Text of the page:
Featuring a whole host of genre classics including, ‘Stayin’ Alive’, ‘Night Fever’, ‘More than a Woman’ and ‘How Deep is your Love’, the soundtrack transcended its cinematic limits, becoming iconic songs in and of themselves.
6. Halloween (John Carpenter, 1978)
Having created the soundtrack for Big Trouble in Little China, They Live, Escape from New York and the horror classic, Halloween, John Carpenter is well-known as a multi-talented filmmaker often writing, directing and composing the music for his own films.
Creeping up on the listener, the soundtrack for the classic Halloween is a careful, incessant staccato score, continuing without a pause to reflect the ceaseless energy of antagonist Michael Myers.
Composed and created by John Carpenter himself, the director was inspired by both ‘Tubular Bells’, the theme to William Friedkin’s The Exorcist, as well as the work of Italian prog-rock band Goblin, though the secret behind Halloween’s eventual soundtrack was from something far more elementary.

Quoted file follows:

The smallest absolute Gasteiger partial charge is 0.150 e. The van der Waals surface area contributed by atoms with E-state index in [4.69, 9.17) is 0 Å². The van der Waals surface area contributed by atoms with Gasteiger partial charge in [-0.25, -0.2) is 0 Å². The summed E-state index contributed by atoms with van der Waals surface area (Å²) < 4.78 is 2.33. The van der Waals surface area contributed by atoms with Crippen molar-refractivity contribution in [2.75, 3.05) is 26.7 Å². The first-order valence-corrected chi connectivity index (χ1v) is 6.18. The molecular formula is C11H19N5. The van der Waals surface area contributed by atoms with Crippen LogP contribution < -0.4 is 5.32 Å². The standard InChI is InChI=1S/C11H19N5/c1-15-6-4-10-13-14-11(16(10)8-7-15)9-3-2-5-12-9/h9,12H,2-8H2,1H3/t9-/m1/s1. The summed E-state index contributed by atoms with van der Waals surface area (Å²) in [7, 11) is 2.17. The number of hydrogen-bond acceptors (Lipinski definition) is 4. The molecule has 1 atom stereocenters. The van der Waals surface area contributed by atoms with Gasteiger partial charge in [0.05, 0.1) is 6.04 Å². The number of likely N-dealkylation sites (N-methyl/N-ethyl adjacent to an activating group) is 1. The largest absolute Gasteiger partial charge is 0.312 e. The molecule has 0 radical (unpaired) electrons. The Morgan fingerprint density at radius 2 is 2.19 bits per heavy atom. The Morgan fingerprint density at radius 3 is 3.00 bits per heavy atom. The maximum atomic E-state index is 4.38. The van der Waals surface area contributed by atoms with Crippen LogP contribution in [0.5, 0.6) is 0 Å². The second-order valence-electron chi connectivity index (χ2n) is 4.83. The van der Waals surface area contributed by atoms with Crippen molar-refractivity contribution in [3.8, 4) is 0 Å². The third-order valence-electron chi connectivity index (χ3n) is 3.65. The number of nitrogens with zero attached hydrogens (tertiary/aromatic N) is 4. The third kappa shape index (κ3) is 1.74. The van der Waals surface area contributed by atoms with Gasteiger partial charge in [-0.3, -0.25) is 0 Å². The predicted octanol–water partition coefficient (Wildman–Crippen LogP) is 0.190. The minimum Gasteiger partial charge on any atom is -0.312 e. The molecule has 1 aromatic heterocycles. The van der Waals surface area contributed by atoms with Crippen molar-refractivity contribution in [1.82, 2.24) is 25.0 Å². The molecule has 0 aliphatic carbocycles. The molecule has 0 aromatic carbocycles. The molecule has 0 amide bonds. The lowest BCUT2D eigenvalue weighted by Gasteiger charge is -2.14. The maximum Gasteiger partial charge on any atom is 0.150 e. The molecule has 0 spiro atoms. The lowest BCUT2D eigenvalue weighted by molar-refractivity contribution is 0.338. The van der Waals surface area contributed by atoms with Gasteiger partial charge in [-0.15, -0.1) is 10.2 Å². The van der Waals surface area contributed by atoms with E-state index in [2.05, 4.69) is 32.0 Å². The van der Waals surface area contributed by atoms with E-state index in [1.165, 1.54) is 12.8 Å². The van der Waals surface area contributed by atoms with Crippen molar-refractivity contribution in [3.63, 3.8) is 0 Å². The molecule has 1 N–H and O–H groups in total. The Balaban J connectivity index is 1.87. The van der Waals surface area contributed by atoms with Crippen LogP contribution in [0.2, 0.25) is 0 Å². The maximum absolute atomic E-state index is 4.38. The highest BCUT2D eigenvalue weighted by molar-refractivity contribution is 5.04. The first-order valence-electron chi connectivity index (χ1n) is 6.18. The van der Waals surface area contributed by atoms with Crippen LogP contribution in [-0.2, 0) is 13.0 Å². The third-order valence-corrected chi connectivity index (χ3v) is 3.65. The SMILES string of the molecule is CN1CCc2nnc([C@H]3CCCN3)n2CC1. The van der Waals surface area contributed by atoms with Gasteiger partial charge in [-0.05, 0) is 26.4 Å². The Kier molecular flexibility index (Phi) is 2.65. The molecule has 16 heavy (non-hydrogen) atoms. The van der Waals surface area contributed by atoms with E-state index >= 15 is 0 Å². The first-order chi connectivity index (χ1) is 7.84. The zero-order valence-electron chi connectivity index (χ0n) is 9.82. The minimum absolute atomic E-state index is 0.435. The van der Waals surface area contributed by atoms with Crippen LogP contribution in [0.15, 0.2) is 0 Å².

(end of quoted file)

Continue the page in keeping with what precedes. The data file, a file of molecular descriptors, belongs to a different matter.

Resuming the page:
5. Superfly (Gordon Parks Jr., 1972)
It’s almost a certainty that you’d recognise the score for Gordon Parks Jr’s Superfly before you think of the film, following the daily routine of a cocaine dealer named Priest, who wants to score one more deal before retirement.
A major addition to the soul music genre, the song ‘Superfly’ from The Impressions member Curtis Mayfield is now an influential classic. The soundtrack stands alone as a pivotal piece of cultural importance.
In fact, every single song on the soundtrack was written and composed by Mayfield, with other songs on the critical and commercial success including, ‘Little Child Runnin’ Wild’, ‘Pusherman’, ‘Freddie’s Dead, ‘Give Me Your Love’ and ‘Eddie You Should Know Better’.
4. Superman (Richard Donner, 1978)
An influential voice in popular 1980s filmmaking, the late Richard Donner was the first to bring Superman to the silver screen, kicking off the career of Christopher Reeve whilst making a name for one of pop culture’s most celebrated characters.
Scored by the incredible John Williams, whose impressive resume also includes Jurassic Park, Harry Potter and Home Alone, the soundtrack for the original Superman was one of the last aspects of the film to be added, proving to be the cherry on the cake of the film.